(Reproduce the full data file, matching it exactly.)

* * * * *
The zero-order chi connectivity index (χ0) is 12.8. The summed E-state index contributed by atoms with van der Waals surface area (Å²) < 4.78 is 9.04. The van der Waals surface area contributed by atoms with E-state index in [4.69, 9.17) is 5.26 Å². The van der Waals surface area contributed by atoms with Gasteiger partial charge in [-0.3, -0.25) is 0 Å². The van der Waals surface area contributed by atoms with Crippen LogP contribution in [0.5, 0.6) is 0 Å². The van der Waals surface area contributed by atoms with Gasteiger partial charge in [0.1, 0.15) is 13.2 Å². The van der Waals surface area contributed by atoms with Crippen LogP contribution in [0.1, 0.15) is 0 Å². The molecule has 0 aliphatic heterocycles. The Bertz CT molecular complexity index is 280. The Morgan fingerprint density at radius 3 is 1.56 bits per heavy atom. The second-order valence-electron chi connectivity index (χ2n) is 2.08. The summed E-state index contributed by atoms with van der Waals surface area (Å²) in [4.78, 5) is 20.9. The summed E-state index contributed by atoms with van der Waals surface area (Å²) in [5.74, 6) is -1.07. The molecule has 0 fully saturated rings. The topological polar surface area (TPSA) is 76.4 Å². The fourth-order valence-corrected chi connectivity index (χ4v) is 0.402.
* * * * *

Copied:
The zero-order chi connectivity index (χ0) is 12.8. The summed E-state index contributed by atoms with van der Waals surface area (Å²) < 4.78 is 9.04. The van der Waals surface area contributed by atoms with E-state index in [4.69, 9.17) is 5.26 Å². The van der Waals surface area contributed by atoms with Gasteiger partial charge in [-0.3, -0.25) is 0 Å². The van der Waals surface area contributed by atoms with Crippen LogP contribution in [0.5, 0.6) is 0 Å². The van der Waals surface area contributed by atoms with Gasteiger partial charge in [0.1, 0.15) is 13.2 Å². The van der Waals surface area contributed by atoms with Crippen LogP contribution in [0.1, 0.15) is 0 Å². The molecule has 0 aliphatic heterocycles. The Bertz CT molecular complexity index is 280. The Morgan fingerprint density at radius 3 is 1.56 bits per heavy atom. The second-order valence-electron chi connectivity index (χ2n) is 2.08. The summed E-state index contributed by atoms with van der Waals surface area (Å²) in [4.78, 5) is 20.9. The summed E-state index contributed by atoms with van der Waals surface area (Å²) in [5.74, 6) is -1.07. The molecule has 0 fully saturated rings. The topological polar surface area (TPSA) is 76.4 Å². The fourth-order valence-corrected chi connectivity index (χ4v) is 0.402.